When I migrated from my Samsung S5 to an S9 smartphone last year I also made the significant step to run LineageOS without any Google Apps or frameworks on top. This has improved my privacy even further as the device does not talk to Google at all anymore now (*). The only major downside is that without the Google Play app, access to the standard app store is not possible per default. But there’s a fix for this!
As I travel a lot I kept a close eye on falling roaming costs over the years. On the one hand every price reduction offsets increasing volume requirements due to the continuing increase of website and document sizes. On the other hand, additional data volume for the same price as before gives me additional autonomy from local Wifi access that is often patchy and slow and allows me to do new and more data intensive things even while not at home. When I was recently in Dubai, I was glad to notice that my mobile network operator of choice has increased the amount of data I can get for €25 from 500 MB back in December 2018 to 1 GB in January 2019. In both cases, the data bucket was valid for up to a week and additional packages could be bought when running out of data earlier.
This nice increase also allowed me to add one more thing to my list of services I use while roaming outside the EU: VoWifi over LTE. Continue reading 25 Euros per Roaming Gigabyte Now and WB-AMR From Dubai
2D barcodes on mobile devices have been around even before the advent of 3G networks. The first time I mentioned the technology on my blog was in 2006 but for more than a decade, nothing much was done with the technology, at least not in Europe anyway. But now, 13 years later, I catch myself actually using them for a variety of things and I noticed how ideal they are to send digital information through space and time over quite unexpected channels.
It’s sad to see history repeating itself. Back in 2012 one network operator in the US that, at the time, had not yet introduced LTE decided to just rebrand its dual carrier HSPA network into 4G. Done, a 4G network overnight out of thin air with a bit of a creative redesign of the network indicator logo on devices! Other operators were furious and looked for ways out. One operator that already had an LTE network decided to call it “Real LTE” in advertisements. Now that 5G networks are on the horizon, history repeats itself, at least in the US, the land of ‘creative’ marketing. Continue reading US Marketing Does It Again – 3G became 4G – Now 4G becomes 5G
About a year ago, Debian 8 ‘Jessie’, that was the basis for the main Raspberry Pi operating system (Raspbian) for quite some time, was nearing the end of its standard maintenance cycle. Debian would continue to supply security patches for this version but not for all CPU platforms. By that time, Raspbian had already moved to Debian 9 ‘Stretch’ but I still had quite a number of Raspberries running in several locations that would have been difficult to simply upgrade to Debian 9. So the question back then was if Raspbian based on Debian 8 would still be supported by the Debian long term support team!? At the time I was not sure because the ARM architecture of the Pi did not seem to be included. So where do we stand one year later?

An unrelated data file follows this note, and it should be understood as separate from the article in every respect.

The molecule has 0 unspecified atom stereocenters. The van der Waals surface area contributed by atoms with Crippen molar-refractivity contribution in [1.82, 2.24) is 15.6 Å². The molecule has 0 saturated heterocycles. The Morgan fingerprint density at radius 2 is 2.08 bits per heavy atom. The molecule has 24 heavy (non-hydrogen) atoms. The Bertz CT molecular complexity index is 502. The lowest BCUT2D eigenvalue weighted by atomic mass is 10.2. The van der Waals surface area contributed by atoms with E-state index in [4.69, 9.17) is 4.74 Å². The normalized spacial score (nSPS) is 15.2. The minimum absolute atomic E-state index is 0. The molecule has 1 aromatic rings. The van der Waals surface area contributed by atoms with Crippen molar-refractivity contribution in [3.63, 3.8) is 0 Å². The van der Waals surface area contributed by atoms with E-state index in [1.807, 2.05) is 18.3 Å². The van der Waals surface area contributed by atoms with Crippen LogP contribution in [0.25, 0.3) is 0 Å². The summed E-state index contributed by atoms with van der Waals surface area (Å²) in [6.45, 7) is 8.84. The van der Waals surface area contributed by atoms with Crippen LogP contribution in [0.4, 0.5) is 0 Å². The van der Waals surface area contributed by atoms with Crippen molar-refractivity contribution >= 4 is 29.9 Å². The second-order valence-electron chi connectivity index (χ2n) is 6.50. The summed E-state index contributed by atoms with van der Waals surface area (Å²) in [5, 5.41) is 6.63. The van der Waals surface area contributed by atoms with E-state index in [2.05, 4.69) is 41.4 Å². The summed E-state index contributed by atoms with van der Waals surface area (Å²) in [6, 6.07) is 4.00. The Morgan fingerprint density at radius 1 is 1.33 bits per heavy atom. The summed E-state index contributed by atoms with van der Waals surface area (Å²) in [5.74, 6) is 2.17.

I’m always amazed by the unexpected things happening at Congress. This year, or rather at 35c3 in December 2018, I could hardly believe what kind of gift I got and how I could immediately put it to good use to rescue a 30 year old program of mine from an ancient storage media.
For many years, I’ve been using the RSS button built into Firefox to copy and paste the feed link of a blog or website to my favorite RSS reader, Selfoss. That is until recently, however, when Mozilla decided to remove all RSS functionality, including the RSS button from the codebase. Shame on you Mozilla! Yes, compared to the billions of Facebook and Twitter users, those few (?) millions who use RSS seem to be nothing to you. Thanks for nothing! Frankly, I could not imagine to browse all the different sites I follow manually to check for new content without going utterly mad.
I value my privacy and have no intention to put apps on my devices whose first act is to scrape my phone book. That’s why I’m a heavy user of ‘Conversations‘, an open source mobile chat app for Android with end-to-end encryption. Unfortunately, Conversations is only available for Android. There are some iOS Jabber apps available as well but I always found them lacking in one way or the other and could thus not recommend them to iPhone users. Until now!
When I recently flew from Europe to the US with Delta Airlines I was quite positively surprised about the Internet access that was offered on board. Over recent years, I noticed that Internet connectivity in the air significantly slowed down to a point where it is almost unusable. On this flight however, I could browse the Internet just fine and get a lot of stuff done for which I needed to be online. However, I noticed an interesting traffic shaping method that made downloading larger files impossible.
When you spend 16 hours a day at Congress, there is some time to do things that one otherwise would not come around to do. For 35c3, I took a model kit of a Cray Y-MP with me to assemble that has space for a Raspberry Pi Zero in its center cabinet. A bit of time and half a gram of super glue later and I had the perfect combination of what once was the fastest and one of the most expensive computers in the world in the 1980s and one of the smallest and cheapest computers running Linux in 2018.